The Center for Coast Monitoring and Assessment (CCMA) is a center within NOAA’s National Centers for Coastal Ocean Science (NCCOS) in NOAA’s National Ocean Service (NOS). Acronyms aside, CCMA is structured in three branches: Biogeography (BB), Coastal Ocean Assessment, Status, and Trends (COAST), and Research Coordination and Administrative Support (RCAS). The Biogeo and COAST branches explore different aspects of the ocean, ocean floor, coast, animals, and water chemistry, while RCAS oversees administrative support and coordination of research projects. From mapping the sea floor to finding the levels of contaminants in the water, our researchers are constantly expanding our knowledge of our oceans and great lakes. Our research is conducted on a regional and national scale, and is consistently used to advise policy and management practices.
Mark Monaco, CCMA Director
As Director of CCMA, Mark Monaco leads and manages 60 staff that conducts research, monitoring, and assessment on the distribution and quality of habitats and the ecology of living marine resources to support marine spatial planning along the Nation’s coastlines. From 1979-1983 Dr. Monaco conducted and directed Great Lakes research at OSU’s Franz Theodore Stone Laboratory on Lake Erie. He joined NOAA’s Biogeography team in 1984, after which he was promoted to Branch Chief. Dr. Monaco has been CCMA director since 2009. Currently, his primary research interests are focused on coral reef ecosystem ecology, the mapping of coastal habitats mapping using remote sensing technologies, defining marine protected area boundaries, and evaluating the efficacy of spatial management actions. Dr. Monaco earned a Ph.D. in Marine Biology from the University of Maryland, College Park, an M.S. in Environmental Biology from Ohio State University, and a B.S. in Fisheries Management from Ohio State University.
Chris Caldow, CCMA Biogeography Branch Chief
For more than a decade, Chris Caldow has played an integral role in developing coral reef and reef fish monitoring protocols throughout the U.S. Caribbean, Pacific and Gulf of Mexico. He has published peer-reviewed research, NOAA technical memoranda and book chapters on a wide range of topics, including reef fish habitat unitization patterns and coral reef ecology. Specific to research on coral reefs and associated fish populations, he has coordinated research in the U.S. Virgin Islands, Puerto Rico, Panama, Belize, Bali, Hawaii, American Samoa, Baja California and the Galapagos Islands. Mr. Caldow earned an M.S. in Biology from the University of Houston, and a B.S. in Aquatic Biology from the University of California, Santa Barbara.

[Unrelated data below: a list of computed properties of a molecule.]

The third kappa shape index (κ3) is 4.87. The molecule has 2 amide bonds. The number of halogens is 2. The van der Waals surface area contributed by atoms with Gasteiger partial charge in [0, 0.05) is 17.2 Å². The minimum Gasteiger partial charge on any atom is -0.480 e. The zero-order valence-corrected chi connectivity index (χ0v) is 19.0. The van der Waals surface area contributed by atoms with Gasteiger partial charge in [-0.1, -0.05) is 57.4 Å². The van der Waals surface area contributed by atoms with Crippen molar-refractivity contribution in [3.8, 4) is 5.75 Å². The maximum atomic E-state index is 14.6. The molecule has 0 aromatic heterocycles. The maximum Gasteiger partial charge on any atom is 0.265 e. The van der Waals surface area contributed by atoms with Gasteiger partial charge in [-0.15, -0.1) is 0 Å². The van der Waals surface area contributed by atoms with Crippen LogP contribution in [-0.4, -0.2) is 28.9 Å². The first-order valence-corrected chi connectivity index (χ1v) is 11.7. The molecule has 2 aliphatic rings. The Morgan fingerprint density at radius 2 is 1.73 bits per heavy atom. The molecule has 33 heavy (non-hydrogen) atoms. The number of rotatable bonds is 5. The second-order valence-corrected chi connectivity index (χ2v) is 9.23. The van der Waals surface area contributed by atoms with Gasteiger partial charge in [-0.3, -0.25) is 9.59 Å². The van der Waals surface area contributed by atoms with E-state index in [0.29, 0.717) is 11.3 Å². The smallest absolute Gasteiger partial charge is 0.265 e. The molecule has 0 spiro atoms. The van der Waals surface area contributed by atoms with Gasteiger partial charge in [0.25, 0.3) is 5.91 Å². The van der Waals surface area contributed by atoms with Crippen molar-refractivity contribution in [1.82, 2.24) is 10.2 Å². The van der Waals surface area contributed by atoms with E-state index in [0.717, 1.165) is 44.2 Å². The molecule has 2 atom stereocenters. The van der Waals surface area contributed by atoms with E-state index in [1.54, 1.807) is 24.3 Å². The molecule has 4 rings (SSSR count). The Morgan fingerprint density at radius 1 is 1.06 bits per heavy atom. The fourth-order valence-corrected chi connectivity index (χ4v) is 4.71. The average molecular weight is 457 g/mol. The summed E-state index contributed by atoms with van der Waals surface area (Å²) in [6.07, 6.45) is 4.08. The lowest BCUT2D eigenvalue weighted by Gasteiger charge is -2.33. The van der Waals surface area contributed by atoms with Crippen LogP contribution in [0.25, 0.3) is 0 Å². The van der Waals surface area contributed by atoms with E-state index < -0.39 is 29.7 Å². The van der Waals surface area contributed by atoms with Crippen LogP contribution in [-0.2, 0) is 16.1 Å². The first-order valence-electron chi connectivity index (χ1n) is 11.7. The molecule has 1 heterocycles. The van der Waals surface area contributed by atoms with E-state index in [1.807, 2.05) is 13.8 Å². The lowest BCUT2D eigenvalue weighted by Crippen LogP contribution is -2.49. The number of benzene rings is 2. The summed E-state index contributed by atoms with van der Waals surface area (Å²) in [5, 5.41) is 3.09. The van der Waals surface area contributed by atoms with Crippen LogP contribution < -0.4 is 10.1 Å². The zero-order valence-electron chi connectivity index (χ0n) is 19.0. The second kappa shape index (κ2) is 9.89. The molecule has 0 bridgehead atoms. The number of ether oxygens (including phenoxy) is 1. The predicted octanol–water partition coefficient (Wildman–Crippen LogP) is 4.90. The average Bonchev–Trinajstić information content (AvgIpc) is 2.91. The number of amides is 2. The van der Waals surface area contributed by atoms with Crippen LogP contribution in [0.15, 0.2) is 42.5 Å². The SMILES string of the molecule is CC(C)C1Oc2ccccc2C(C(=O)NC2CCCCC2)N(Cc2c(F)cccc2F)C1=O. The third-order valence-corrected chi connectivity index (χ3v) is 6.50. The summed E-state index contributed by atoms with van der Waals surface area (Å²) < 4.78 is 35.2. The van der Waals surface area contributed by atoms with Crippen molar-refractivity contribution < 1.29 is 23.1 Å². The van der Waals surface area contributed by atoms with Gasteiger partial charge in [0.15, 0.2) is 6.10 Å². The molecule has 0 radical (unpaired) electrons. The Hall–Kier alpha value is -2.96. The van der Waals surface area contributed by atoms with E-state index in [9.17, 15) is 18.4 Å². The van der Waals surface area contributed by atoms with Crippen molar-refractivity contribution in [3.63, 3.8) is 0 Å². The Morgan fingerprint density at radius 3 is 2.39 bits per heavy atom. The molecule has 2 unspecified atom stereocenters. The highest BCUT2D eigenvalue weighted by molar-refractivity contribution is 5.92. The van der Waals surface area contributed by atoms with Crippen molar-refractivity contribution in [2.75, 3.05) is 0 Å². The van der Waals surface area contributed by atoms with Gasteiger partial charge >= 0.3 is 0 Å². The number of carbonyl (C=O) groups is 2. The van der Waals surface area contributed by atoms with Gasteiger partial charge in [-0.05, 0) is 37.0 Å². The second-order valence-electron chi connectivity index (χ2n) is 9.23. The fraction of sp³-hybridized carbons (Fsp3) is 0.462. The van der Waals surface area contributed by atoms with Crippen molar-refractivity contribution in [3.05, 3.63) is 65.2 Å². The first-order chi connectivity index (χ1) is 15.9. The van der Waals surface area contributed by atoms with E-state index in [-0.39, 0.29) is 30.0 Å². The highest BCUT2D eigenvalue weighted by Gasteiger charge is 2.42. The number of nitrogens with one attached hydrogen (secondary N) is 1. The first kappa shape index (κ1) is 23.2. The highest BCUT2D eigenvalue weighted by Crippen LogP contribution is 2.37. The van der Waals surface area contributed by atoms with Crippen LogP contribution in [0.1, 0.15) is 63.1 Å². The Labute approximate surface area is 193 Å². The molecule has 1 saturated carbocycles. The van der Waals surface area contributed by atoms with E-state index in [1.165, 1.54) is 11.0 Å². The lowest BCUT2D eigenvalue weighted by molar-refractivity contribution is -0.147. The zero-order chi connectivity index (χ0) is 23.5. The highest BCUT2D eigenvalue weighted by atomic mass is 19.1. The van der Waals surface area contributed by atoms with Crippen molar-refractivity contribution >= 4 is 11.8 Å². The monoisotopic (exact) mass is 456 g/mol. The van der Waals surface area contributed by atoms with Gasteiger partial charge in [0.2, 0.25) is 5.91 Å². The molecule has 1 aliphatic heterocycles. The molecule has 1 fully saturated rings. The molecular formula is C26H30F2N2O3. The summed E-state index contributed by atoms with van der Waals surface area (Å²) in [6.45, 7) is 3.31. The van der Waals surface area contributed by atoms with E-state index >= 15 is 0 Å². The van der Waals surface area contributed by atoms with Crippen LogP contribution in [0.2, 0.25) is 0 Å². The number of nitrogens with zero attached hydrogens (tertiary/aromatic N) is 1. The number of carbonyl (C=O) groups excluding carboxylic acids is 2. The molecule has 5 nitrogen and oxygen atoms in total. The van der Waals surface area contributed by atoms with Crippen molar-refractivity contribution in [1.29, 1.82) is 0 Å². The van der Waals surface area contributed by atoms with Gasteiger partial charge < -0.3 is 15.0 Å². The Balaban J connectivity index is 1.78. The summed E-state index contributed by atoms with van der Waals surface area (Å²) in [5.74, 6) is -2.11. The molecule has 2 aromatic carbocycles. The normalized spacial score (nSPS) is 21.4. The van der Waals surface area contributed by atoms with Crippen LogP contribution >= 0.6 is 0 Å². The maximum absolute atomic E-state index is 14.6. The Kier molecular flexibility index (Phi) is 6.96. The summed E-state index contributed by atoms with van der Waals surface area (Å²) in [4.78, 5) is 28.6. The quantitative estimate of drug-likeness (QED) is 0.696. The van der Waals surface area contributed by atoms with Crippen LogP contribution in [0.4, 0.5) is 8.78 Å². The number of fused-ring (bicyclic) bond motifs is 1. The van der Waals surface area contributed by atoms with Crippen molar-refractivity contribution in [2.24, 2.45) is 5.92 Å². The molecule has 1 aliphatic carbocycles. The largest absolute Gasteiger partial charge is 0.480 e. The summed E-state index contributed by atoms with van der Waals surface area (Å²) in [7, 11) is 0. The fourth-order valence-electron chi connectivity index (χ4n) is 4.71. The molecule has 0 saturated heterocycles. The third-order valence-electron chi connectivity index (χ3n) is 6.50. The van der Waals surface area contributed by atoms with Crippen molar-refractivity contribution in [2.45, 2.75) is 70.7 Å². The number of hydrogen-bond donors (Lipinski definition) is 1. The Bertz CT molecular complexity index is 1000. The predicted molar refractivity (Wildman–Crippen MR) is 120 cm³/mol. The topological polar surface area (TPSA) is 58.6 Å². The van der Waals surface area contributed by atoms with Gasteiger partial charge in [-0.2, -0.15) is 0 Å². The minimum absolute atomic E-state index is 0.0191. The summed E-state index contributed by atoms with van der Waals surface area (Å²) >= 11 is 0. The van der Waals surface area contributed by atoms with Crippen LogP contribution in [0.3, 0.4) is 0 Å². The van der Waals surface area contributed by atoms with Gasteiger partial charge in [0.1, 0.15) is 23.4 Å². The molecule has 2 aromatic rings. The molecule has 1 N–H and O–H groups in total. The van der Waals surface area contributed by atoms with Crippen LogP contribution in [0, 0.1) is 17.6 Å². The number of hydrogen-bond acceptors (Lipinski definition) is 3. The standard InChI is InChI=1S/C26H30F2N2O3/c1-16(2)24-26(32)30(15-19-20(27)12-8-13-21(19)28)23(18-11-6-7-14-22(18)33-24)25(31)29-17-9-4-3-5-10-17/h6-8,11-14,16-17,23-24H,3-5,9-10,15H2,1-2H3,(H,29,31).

Greg Piniak, CCMA COAST Branch Chief
Greg Piniak became the COAST branch chief in March 2012. He is an ecologist by training, and his main research interests are in how human activities in the environment affect coastal ecosystems. He has primarily worked in coral reef ecosystems, working in Florida, Hawaii, American Samoa, Navassa, and other locations to evaluate sediment impacts and marine protected area effectiveness. Other research projects have included impacts of oil spills to seagrass and wave dynamics in salt marshes. Prior to joining COAST, Greg was the Research Coordination and Administrative Support branch chief and deputy director at the NCCOS Center in Beaufort, NC. He is an alumnus of NOAA’s Leadership Competency Development Program. Greg earned his Ph.D. in ecology from Duke University and a B.S. in Biology from the University of Notre Dame.
Terry McTigue, CCMA RCAS Branch Chief
Terry McTigue’s federal career began in 1987 at the NOAA Fisheries Laboratory in Galveston, TX, where she conducted research on penaeid shrimp and wetland trophic ecology. In 1993, she moved to Lafayette, LA, to open a one person NOAA office on the campus of the University of Louisiana at Lafayette where she managed coastal restoration projects across the central and western regions of South Louisiana. Dr. McTigue was detailed in 1999 to the White House Council on Environmental Quality and the Global Environment Facility, an organization jointly operated by the World Bank and the UNEP, to assist on coastal restoration and wetland-related issues. After these details, she joined the Office of Response and Restoration and then moved to NCCOS in 2001. At NCCOS headquarters, Terry co-authored and edited volumes on the monitoring of coastal restoration projects. In 2004, she came to her present position within CCMA, where she works in the management of the Center and participates in and helps to coordinate a wide range of research and monitoring efforts. Dr. McTigue earned a Ph.D. in Wildlife and Fisheries Sciences from Texas A&M University, an M.S. in Marine Science from the University of South Carolina, and a B.S. in Zoology from the University of Maryland, College Park.
For more information about CCMA and its branches, visit the Center for Coastal Monitoring and Assessment (CCMA), Biogeography Branch, and/or the Coastal Ocean Assessment, Status, and Trends (COAST) Branch websites directly.
For more information about NCCOS, visit http://coastalscience.noaa.gov/.